1 big thing: New retail embraces the old ...
Amazon has reached staggering heights and revolutionized shopping in the U.S. and beyond, but CEO Jeff Bezos still sees a threat: the physical stores he has supposedly vanquished.
Axios' Erica Pandey reports: For all the hoopla around e-commerce, physical stores continue to command some 90% of the retail pie in the U.S. — and will for at least another decade, experts predict. That has left Amazon and other online retailers preparing to set up their own physical stores, with the aim of capturing as much of the remaining pie as they can.
The big picture: Big chains have shuttered stores, but U.S. physical retail is alive and well.
By the numbers:
- Overall physical retail sales are up 6% year-over-year, according to Coresight Research.
- Last year, about 10,000 more stores opened than closed, according to the research firm IHL Group.
But the big players in both worlds are betting that the future of retail will be a hybrid of online and offline, pairing the perks of each model. Large Chinese retailers have been at this for years, and now Amazon is embracing the strategy too, opening its third Go store in Seattle earlier this month and planning 3,000 more by 2021.
There is logic to the hybrid strategy. In a physical store, you can touch what you're about to buy and take it home right away. Online, you can order something delivered to your door with a single click.
- New retail gives you some of both: it injects tech into physical stores, and gives online platforms brick-and-mortar homes.
- Shoppers transition seamlessly between both experiences.
An example is the cashier-less corner store, like Amazon Go, where you grab your snacks and just walk out. Machine vision takes care of checkout.
Reality check: Unmanned stores and smart checkout are already mainstream in China. JD.com has 20 unmanned stores, including one abroad in Indonesia. And Alibaba owns and operates 64 futuristic supermarkets.
2. ... with cool flourishes
The key advantage to brick-and-mortar stores is that they can control shoppers' experience. And physical stores are leaning into this advantage, thinking carefully about cool interior design or top-notch customer service to make the schlep to the store worth it, Erica writes.
- Younger, digital-first brands moving into physical retail make sure their stores are Instagram-ready to attract millennials and Gen Zers.
- Reformation, a women's clothing store, uses iPads so shoppers can build virtual shopping carts. Then, when they enter dressing rooms, the clothes they picked are waiting for them, in all the right sizes.
- Neighborhood Goods, a startup with $6 million in venture capital money, is calling itself "the department store of the future." The store will have about 25 small brands — from sneakers to bedroom furniture to contact lenses — in the form of pop-ups within a big open space. In the middle, there will be a restaurant.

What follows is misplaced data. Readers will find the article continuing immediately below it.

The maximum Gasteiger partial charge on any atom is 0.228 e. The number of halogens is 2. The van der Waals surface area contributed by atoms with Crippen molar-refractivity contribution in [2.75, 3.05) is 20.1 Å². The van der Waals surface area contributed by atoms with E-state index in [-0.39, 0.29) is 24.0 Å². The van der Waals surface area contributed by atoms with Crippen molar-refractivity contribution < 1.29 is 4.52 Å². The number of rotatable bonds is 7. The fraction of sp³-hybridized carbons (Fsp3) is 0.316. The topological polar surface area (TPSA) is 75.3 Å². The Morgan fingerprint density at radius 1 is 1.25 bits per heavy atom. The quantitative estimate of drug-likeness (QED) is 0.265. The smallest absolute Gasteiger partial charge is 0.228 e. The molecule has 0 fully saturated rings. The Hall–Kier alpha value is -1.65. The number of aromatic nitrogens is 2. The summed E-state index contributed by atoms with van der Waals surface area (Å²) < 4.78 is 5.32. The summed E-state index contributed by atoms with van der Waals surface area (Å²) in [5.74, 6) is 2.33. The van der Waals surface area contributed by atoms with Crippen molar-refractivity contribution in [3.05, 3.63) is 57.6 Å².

Amazon doesn't intend to be left in the dust. Just yesterday, it opened a store in New York City called "Amazon 4-star." The shop features goods with 4-star ratings or higher on the site, and swaps out the offerings based on what's trending locally.
3. What you may have missed
It was one thing after another all week, so here are the top stories you might have missed from Future.
1. The 53% ride-hailing pay cut: Monthly ride-hailing incomes have plunged
2. The quest for a U.S. policy on AI: Congressmen challenge their peers and Trump
3. Why academics are creating deepfakes: In the mind of the scientists
4. The race for the next billion cars: Who will be the next trillion-dollar company?
4. Worthy of your time
Trump's 19th century grand strategy (Charles Kupchan - Foreign Affairs)
Driverless independence for older drivers (Laura Fraade-Blanar - Axios)
Maya was sprawling (Ben Guarino - WP)
The likeliness of a new Brexit referendum (James Blitz - FT)
AI to detect if you'll awaken from a coma (Dave Gershgorn - Quartz)
5. 1 attractive thing: Explosive magnetic fields
The strongest-ever controlled magnetic field was activated in Tokyo earlier this year, showering a containment room with sparks for its brief lifespan: 1/1,000th of a blink of an eye.
Why it matters: Powerful magnetic fields allow scientists to study the movement of electrons, enabling research into fusion, a future source of clean energy.
The field was measured at 1,200 teslas — a unit of magnetic field strength — which is about 400 times the strength of an MRI, according to IEEE Spectrum.
- It was created by compressing a much weaker field into a tiny space at an extremely fast rate.
- Shojiro Takeyama, the University of Tokyo professor in charge of the experiment, told IEEE that the iron cupboard that housed the mechanism was built to withstand the effects of a 700-tesla magnetic field — only three-fifths the strength of the field that was actually created.
- The cupboard’s door was broken, but no one was hurt, he said.
The magnetic field’s 100 microseconds of existence may seem fleeting, but it’s actually a major record, according to a statement from the University of Tokyo.
- Powerful fields generated by lasers typically last for nanoseconds — or 1/1,000th of a microsecond.
- A Russian experiment created a stronger magnetic field in 2001, but it couldn’t be controlled. The 2,800-tesla field blew up the lab’s equipment.
Go deeper: Watch the fireworks as the University of Tokyo field is activated (YouTube)